The snow freezes up the mud, covers it over and leaves us with squeaky clean ponies (and wellies!)  Nice soft, dry coats and pristine hooves in the winter?  Yes please!  And for those of you frowning at me because your shod horse’s hooves fill with snowballs.. I direct you towards the wonder that is Vaseline.

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Fun

Sorry but no matter how old you are, the snow can be fun.  Whether your fun is galloping through a snowy field, making a snow horse or sledging behind your pony, there is no shame in being a bit childish and playing in the snow.

Beauty

There can be no denying that the snow is beautiful.  I love the clean whiteness of it and the sparkle when the sun comes out.  When you are done having fun (and battling the snow challenges that we are not talking about) take in the view.

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What do you LIKE about the snow?

Along For The Ride – Being Braver

On paper yesterday was just another day.  I missed Monday’s ride due to adult commitments (!) so I decided to try to sneak one in on a Thursday.

I swung by the yard after work to get Pea in, then went tutoring and came back an hour and a half later to ride.  It was dark, freezing (literally), I was still mostly in my work clothes and Pea was positively wild.  She hadn’t eaten any of her hay, she had trampled poo everywhere and was circling and stamping around like a bull.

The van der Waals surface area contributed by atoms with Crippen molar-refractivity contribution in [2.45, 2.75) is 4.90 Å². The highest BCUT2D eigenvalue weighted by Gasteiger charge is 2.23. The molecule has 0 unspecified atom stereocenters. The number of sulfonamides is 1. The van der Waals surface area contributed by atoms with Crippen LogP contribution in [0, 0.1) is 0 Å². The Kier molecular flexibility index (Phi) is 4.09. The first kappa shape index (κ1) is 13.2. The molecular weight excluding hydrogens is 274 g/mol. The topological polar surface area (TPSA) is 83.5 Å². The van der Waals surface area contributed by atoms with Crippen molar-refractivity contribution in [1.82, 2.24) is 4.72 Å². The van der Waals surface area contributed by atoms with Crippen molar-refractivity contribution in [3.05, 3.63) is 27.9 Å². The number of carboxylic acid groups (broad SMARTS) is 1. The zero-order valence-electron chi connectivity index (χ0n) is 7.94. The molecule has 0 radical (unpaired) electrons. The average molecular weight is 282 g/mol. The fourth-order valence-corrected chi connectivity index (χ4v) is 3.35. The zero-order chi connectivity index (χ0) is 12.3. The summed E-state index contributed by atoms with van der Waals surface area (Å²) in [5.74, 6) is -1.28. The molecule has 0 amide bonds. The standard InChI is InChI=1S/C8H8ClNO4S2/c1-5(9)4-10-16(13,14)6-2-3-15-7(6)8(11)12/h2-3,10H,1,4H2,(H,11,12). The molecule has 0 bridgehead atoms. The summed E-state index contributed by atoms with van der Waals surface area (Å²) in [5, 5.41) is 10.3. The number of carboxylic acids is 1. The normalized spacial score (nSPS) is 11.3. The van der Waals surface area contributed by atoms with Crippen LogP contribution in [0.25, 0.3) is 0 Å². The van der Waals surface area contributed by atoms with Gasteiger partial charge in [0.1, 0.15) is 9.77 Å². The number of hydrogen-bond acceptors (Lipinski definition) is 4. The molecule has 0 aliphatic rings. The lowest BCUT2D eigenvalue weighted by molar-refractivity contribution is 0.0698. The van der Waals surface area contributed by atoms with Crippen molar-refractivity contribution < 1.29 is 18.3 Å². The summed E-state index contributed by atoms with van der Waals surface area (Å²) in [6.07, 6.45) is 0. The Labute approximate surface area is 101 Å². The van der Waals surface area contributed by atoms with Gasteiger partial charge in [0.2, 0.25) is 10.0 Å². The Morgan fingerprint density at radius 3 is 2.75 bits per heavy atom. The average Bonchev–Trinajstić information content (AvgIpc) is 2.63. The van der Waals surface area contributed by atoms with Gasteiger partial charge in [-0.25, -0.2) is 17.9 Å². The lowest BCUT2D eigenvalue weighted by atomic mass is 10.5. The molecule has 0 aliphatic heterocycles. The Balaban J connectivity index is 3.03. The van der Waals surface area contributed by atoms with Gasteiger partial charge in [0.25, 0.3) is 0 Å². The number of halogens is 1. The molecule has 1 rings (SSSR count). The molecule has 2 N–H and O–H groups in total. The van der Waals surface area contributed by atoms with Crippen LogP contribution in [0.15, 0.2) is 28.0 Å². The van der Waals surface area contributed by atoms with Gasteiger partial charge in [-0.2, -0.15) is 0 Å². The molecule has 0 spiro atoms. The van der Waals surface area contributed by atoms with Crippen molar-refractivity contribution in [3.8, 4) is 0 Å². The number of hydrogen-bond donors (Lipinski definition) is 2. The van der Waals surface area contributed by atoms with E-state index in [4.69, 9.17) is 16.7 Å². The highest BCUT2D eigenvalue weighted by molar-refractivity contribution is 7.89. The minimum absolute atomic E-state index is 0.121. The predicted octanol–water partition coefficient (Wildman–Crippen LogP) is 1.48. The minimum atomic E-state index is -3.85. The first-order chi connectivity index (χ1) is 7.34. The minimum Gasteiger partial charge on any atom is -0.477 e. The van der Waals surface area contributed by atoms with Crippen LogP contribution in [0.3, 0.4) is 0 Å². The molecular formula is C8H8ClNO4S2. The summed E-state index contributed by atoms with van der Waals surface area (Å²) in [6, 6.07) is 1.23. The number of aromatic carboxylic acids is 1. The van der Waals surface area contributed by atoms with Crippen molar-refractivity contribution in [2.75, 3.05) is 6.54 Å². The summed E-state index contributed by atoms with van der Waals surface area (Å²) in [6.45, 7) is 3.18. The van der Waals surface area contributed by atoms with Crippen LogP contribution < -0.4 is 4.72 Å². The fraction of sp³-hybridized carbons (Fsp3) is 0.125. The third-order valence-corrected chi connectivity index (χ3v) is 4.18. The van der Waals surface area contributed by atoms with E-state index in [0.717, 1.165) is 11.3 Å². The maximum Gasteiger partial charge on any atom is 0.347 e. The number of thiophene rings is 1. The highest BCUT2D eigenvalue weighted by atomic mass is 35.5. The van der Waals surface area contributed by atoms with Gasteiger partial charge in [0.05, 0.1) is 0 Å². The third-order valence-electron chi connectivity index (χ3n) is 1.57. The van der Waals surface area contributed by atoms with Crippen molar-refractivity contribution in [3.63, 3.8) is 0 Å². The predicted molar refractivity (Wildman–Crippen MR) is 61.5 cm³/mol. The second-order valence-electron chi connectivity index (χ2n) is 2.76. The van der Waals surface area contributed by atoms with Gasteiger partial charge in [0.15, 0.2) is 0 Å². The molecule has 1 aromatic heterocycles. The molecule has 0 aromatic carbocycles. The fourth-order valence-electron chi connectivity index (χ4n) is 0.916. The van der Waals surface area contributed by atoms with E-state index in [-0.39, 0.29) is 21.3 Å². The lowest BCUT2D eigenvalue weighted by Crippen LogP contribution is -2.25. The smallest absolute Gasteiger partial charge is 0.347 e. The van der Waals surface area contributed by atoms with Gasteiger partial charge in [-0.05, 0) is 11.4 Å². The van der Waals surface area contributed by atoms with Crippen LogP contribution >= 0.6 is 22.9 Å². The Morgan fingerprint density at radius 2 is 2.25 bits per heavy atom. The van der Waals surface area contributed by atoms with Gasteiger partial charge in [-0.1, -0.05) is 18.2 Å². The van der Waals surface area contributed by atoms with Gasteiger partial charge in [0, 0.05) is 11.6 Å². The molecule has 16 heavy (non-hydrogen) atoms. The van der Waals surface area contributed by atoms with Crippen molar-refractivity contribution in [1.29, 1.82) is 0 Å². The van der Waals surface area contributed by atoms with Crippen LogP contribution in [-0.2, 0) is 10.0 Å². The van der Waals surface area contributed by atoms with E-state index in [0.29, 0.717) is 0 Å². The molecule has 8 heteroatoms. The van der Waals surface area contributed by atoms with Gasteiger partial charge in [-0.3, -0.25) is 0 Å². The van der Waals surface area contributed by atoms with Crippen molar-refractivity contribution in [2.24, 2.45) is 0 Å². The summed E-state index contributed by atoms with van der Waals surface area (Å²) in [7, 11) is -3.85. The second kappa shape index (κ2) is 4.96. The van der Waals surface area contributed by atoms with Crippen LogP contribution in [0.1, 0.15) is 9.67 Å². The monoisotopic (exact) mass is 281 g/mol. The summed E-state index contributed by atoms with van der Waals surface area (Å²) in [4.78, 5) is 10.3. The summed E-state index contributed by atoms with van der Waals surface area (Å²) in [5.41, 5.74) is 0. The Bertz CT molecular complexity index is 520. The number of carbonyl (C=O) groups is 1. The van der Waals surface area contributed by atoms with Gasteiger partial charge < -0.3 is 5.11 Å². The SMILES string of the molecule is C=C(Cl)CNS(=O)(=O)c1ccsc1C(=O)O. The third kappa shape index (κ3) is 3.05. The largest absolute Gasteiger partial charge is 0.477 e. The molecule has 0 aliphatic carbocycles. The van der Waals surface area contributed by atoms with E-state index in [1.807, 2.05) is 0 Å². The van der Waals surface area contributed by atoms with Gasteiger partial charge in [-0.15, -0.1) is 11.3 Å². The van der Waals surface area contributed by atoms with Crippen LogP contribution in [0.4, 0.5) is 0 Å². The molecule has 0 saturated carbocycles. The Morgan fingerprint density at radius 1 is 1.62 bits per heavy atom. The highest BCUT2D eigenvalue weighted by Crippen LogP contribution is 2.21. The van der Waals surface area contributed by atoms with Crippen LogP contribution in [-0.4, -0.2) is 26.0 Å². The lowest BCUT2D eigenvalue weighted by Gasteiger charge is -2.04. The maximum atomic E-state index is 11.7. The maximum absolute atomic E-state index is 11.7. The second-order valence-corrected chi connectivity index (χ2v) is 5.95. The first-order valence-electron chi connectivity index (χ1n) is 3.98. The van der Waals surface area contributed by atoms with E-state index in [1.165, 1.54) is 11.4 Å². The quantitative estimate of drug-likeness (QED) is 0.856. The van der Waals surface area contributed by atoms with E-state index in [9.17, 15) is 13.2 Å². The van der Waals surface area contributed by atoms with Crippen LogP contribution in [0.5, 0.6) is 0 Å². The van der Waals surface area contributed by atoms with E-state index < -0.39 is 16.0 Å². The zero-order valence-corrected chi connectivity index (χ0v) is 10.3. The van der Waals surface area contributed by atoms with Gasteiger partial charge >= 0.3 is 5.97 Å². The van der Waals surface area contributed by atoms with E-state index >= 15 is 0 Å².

At this point, I could have easily given up on the whole idea of riding and turned her out.  Although I didn’t really want to turn her out either as I knew I would have to go through the shire gelding’s paddock (who has been on box rest for months) and I was worried I might end up panicking and ending up in the mud.

I didn’t give up on the idea.  I gentled the wild beast with the support of some carrot stretches, tacked her up and attempted to face the next hurdle.  When Pea is in a mood she is not a fan of standing still at the mounting block – not great when you’ve got a higher risk of hip dislocation than your average person.  Luckily, she was hoof perfect.

We then got in the school where there were some dodgy distance trotting poles across the track at B – potentially problematic however I decided to use the obstacle to our advantage and practise some five metre loops.  Bend and suppleness are what we need to work on so along with that we did lots of circles and figures of eight.

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Pea actually felt amazing.  Maybe it was because I couldn’t see what we really looked like or because I was expecting lots of tension but reminded myself to chill.  I wasn’t the only thing chilling, by the end of our schooling the arena was starting to feel a bit crunchy and I could see the puddles on the yard were already icing over.  My fingers had that burning cold feel and our cool down was more of a freeze down.